Switzerland’s second most important winegrowing canton is regarded as the stronghold of Chasselas. Whether on the spectacular terraced slopes (such as Lavaux) or the distant hills (such as La Côte) by Lake Geneva, its sheer class is obvious. In recent years, the vintners have also created a furore with high-quality specialities.
The Romans laid the foundations of viticulture by Lake Geneva, but under the ruling Burgundians of the Middle Ages it experienced its first heyday. Burgundian Cistercian monks played a pivotal role, being the first to start terracing the steep slopes by the lake and planting vineyards. After Vaud was conquered by the Bernese, the ecclesiastical estates passed into the hands of the new landlords. Some 50 Châteaux and historic estates are still engaged in viticulture. The once-in-a-generation Fête des Vignerons in Vevey, which has been held since the end of the 18th century, plays a key role in Swiss viticulture. In 1995 an AOC designation was introduced in Vaud, which also defines a number of Grand Cru estates. The terraced vineyards of the Dézaley estate were made a UNESCO World Heritage Site in 2007.
Winegrowing in Vaud is split into six sub-regions. La Côte has the most vineyards in terms of surface area (2,020 hectares), and stretches 45 kilometres along the lake, from Lausanne to the border with the canton of Geneva. Lavaux (821 hectares), which stretches from Lausanne to Montreux, includes the spectacularly steep estates of the Dézaley appellation. The Chablais vineyards stretch from Villeneuve by Lake Geneva to the Rhône valley and Bex, up to the border with the canton of Valais. The soils are varied, ranging from the predominant moraine soils (La Côte and Lavaux) to the screes of Chablais.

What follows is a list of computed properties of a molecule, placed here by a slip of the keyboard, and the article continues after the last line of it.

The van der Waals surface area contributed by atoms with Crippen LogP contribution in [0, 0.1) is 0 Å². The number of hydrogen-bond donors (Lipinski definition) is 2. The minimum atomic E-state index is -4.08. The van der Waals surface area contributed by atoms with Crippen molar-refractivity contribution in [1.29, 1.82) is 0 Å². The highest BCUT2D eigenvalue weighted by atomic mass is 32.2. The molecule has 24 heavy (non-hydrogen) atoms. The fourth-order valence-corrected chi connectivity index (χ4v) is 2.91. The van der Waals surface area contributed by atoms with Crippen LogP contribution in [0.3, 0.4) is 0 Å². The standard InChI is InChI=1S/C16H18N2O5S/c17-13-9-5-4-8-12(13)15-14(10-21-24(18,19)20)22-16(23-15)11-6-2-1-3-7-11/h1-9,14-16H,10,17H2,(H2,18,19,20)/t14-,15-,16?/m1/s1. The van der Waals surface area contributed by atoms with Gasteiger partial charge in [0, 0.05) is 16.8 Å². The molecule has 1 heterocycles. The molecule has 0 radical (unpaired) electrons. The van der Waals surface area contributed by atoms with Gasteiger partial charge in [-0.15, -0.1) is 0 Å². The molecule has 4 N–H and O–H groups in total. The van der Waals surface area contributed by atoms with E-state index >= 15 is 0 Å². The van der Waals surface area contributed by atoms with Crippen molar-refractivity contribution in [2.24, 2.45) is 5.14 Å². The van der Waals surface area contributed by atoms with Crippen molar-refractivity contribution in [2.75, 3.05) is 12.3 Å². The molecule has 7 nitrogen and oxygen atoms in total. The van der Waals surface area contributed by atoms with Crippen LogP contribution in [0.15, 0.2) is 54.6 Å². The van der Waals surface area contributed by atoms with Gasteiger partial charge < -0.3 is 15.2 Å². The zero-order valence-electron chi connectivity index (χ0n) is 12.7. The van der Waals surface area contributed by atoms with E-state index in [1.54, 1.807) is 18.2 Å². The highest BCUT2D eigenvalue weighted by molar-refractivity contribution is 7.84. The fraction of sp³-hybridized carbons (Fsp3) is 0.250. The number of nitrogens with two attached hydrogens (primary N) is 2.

Over 80% of the vineyards in Vaud benefit from the mild climate of Lake Geneva. Rainfall increases slightly moving from the west (Nyon) towards the Alps (Montreux). Sunshine averages 1,800 hours a year, compared with a maximum annual rainfall of 1,100 millimetres per square metre.
Star billing clearly goes to Chasselas, which has a stylistic diversity ranging from lighter wines (La Côte, Bonvillars) to the complex terroir-driven wines in Lavaux. Of the red varieties, Pinot noir and Gamay produce elegant, drinkable red wines. The main specialities are Gamaret, Garanoir, Chardonnay, and Pinot gris.